Human resource leaders and benefits managers have navigated a tumultuous and unprecedented time. They managed through the pandemic, a transition to remote work, and the gradual reopening of the office. Layer on the Great Resignation, talent shortages, and the threat of recession, and one quickly realizes that HR Leaders have had a lot on their plates as they’re responsible for several functions that support well-being at work.
Pegged as volatile by the Harvard Business Review, 2022 will stand out as a year for HR leaders. Consider that:
- In-person work is no longer the norm: There was no real return to in-person work in 2022, but rather a continued increase in the demand for remote and hybrid working arrangements. There was also an uptick in the number of companies that employed more flexible work options to retain employees through the Great Resignation.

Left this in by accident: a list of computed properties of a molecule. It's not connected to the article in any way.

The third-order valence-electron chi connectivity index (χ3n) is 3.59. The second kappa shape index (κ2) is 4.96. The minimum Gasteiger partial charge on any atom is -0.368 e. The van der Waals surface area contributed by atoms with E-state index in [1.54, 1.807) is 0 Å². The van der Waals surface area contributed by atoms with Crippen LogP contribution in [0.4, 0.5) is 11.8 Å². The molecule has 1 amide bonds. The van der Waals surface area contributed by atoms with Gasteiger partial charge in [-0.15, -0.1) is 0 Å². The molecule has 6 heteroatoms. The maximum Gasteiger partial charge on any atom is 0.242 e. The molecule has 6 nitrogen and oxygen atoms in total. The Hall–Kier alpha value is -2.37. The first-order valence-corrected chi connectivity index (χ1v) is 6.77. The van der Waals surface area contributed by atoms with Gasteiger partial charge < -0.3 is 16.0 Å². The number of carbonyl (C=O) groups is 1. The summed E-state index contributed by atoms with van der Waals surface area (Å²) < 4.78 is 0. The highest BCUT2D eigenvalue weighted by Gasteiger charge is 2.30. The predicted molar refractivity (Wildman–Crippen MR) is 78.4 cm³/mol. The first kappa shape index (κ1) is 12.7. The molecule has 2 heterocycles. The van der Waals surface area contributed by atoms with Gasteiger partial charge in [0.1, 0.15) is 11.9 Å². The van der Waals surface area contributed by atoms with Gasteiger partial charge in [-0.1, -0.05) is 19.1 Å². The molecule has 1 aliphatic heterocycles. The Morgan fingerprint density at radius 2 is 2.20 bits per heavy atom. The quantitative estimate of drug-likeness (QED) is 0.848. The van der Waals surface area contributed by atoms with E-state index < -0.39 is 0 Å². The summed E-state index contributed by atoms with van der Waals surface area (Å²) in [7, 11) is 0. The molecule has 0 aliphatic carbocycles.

- Mental health acknowledged as needing to be at the center of the workplace: The U.S. Surgeon General reports that putting mental health at the center of workplace policies is more important than ever as the nation grapples with financial stressors, shifts in workplace culture exacerbated by the pandemic, and growing concerns about stress among Americans.
- Prioritizing diversity, equity, and inclusion (DEI) is growing: DEI, especially for younger generations, continued to grow as a priority for employees and employers alike. According to Purdue University, organizations have an obligation to understand and respond to the world’s evolving cultural landscape, writing that not only is it the right thing to do, it is vital to a company’s success.
These pre-, mid-, and post-pandemic challenges greatly influenced the human resource department. HR teams are under more pressure to keep up with the rapid changes and needs of today’s workforce. The future of well-being at work requires organizations and their leaders to learn from the lessons of the last year. They must be forward-thinking, listen to their employees, and embrace well-being as a business priority. In short, invest in your people for organizational success.